A federal judge yesterday dismissed a lawsuit by former employes of U.S. News & World Report who charged the magazine's former management with wrongfully concealing the true value of their stock and depriving them of stock profits.

U.S. District Court Judge Barrington Parker said that the former employes had "failed to support their claims," and that the appraisals during the period in question were "perfectly reasonable and acceptable." He said that the U.S. News directors had acted "in an entirely appropriate manner."

Fred Drasner, president and chief executive officer of U.S. News, said, "We are delighted with the court's decision."

Alan Raywid, attorney for the plantiffs, said he would recommend to his clients that they appeal the decision. "We believe he {Parker} took the wrong view on a number" of rulings, he said.

Lawrence J. Latto, attorney for the employes' profit-sharing plan, said he was pleased with the decision, but added that an appeal would mean that current employes would have to continue to wait to receive the full profit-sharing proceeds from the sale.

The class-action litigation by more than 230 former employes was triggered by the sale in 1984 of U.S. News to Mortimer Zuckerman, a Boston-based real estate developer.

Zuckerman paid $163 million to stockholders and an additional $13 million to senior executives for deferred compensation promised them under previous management. That gave the deal a total price tag of $176 million.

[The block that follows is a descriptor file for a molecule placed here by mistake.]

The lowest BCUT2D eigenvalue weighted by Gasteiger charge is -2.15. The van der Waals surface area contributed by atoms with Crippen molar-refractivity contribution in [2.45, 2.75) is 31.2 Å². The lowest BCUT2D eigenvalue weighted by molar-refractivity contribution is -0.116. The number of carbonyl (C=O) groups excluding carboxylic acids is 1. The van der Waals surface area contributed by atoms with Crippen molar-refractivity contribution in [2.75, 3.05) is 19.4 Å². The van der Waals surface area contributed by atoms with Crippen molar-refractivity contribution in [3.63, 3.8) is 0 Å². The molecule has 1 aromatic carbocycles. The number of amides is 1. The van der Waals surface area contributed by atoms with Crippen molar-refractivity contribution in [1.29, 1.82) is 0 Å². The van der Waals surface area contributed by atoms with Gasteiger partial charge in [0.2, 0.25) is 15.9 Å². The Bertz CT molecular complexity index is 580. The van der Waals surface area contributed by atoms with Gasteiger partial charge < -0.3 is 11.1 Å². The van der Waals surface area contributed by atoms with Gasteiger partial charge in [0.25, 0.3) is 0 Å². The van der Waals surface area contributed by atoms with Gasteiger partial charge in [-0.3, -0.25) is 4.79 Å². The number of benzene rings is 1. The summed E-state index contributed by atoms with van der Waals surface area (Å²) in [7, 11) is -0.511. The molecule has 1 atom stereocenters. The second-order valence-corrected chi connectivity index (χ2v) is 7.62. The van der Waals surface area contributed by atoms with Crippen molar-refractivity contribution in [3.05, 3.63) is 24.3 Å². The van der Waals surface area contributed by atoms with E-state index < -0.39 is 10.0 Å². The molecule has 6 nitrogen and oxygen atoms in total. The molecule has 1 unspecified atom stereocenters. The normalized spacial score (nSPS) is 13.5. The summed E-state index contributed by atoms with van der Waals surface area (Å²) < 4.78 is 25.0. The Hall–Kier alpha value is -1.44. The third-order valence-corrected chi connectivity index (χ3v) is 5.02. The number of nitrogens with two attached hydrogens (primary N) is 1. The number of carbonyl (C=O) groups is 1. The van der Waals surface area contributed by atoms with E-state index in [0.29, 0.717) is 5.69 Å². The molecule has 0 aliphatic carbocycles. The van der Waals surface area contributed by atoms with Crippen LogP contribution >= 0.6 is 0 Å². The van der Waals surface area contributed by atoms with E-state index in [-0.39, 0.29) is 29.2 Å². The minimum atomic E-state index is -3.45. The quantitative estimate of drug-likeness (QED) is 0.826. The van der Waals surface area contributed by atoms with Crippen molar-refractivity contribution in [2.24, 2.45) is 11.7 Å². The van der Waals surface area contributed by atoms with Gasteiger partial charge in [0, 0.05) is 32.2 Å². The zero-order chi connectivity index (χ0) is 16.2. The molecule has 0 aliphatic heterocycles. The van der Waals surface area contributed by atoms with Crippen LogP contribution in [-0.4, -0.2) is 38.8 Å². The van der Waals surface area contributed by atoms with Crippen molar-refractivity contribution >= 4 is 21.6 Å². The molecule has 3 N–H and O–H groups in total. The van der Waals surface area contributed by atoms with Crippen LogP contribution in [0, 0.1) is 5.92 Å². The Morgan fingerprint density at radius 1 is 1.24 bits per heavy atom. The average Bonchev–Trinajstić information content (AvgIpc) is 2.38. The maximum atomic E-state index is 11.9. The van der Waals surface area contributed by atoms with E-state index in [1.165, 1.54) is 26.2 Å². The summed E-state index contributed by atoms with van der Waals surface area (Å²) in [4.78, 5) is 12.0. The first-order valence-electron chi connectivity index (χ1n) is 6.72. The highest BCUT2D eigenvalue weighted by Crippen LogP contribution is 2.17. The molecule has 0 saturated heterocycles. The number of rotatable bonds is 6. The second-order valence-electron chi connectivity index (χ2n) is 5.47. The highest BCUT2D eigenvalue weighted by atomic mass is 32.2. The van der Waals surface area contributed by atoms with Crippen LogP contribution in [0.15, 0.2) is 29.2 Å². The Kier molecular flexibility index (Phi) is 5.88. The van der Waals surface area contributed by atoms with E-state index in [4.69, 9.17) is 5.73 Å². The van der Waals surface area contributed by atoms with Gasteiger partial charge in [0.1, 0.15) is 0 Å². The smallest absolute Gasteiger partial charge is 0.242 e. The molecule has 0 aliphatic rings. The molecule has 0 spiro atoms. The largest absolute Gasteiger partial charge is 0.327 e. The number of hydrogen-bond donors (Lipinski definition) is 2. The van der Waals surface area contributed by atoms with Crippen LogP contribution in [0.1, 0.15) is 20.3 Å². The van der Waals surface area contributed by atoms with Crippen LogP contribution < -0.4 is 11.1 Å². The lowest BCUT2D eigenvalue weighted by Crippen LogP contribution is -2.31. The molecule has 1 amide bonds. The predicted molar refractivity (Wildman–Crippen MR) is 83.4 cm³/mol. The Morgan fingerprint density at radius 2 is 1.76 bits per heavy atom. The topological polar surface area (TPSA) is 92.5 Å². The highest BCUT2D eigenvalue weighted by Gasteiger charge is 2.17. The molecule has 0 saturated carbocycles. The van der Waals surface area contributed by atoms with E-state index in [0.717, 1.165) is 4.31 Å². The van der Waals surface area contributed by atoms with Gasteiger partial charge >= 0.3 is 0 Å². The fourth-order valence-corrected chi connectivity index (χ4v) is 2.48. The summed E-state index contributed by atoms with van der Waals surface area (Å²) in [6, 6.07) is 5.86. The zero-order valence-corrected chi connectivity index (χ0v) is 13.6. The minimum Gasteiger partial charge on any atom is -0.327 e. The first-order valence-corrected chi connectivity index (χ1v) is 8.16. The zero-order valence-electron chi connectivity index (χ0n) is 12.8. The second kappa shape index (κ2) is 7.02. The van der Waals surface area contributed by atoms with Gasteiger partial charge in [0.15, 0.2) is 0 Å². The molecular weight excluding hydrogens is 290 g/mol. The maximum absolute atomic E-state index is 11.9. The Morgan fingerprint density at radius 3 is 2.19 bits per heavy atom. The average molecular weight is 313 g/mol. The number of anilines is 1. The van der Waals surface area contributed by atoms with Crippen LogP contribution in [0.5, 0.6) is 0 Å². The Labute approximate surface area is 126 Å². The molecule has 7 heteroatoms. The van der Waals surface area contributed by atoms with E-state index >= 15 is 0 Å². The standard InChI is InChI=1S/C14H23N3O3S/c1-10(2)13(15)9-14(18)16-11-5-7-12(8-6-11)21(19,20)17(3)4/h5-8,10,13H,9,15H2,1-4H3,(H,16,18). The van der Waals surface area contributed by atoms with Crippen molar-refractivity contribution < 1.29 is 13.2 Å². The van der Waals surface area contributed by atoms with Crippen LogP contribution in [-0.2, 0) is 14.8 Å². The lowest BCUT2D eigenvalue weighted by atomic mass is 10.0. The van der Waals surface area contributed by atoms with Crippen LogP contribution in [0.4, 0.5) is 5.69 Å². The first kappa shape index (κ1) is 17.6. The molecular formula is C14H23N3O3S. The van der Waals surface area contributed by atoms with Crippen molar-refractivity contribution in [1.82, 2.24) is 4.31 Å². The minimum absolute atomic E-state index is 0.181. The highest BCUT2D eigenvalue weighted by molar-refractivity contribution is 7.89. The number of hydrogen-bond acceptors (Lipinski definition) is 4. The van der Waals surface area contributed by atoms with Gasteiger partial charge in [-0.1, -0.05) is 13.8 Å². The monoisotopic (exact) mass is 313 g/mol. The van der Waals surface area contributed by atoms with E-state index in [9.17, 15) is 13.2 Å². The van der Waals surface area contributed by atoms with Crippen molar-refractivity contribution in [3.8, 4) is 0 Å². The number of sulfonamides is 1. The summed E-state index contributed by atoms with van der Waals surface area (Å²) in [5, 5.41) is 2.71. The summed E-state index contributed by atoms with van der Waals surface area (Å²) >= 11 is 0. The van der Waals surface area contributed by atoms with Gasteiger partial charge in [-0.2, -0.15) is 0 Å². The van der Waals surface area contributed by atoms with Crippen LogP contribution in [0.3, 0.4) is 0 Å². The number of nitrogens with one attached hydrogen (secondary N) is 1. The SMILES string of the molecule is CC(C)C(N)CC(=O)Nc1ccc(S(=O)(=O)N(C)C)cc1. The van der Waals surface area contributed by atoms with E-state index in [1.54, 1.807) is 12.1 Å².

When U.S. News was employe-owned, employes were required to sell back their stock, which they acquired through a bonus plan, when they retired, and to liquidate their interests in the U.S. News profit-sharing plan. Because the stock was not publicly traded, it was necessary to determine the value of the stock by appraisal.

The former employes said they were cheated out of $45.4 million plus interest, because the stock and profit-sharing interest was undervalued in the appraisal process.

Former employes said the company and appraiser failed to include the true value of four acres of undeveloped real estate the magazine owned. They said they were unaware of the true value of the magazine until it was announced in December 1983 that the magazine was to be sold.

The court found that the management made no attempt to conceal relevant information in its annual appraisals or from stockholders, and that the approach used by the appraisal company "adequately took account of the company's underlying assets."

The court case has meant that employes who owned stock at the time of the sale and were participating in the profit-sharing plan have had to wait to receive the full benefits of the sale.

The former employes attempted to block distribution of much of the $163 million to the profit-sharing plan. Parker eventually ordered that $47.5 million of the proceeds be held back from distribution until the case is resolved. In addition, Zuckerman withheld $10 million of the $163 million to cover legal fees and other related expenses.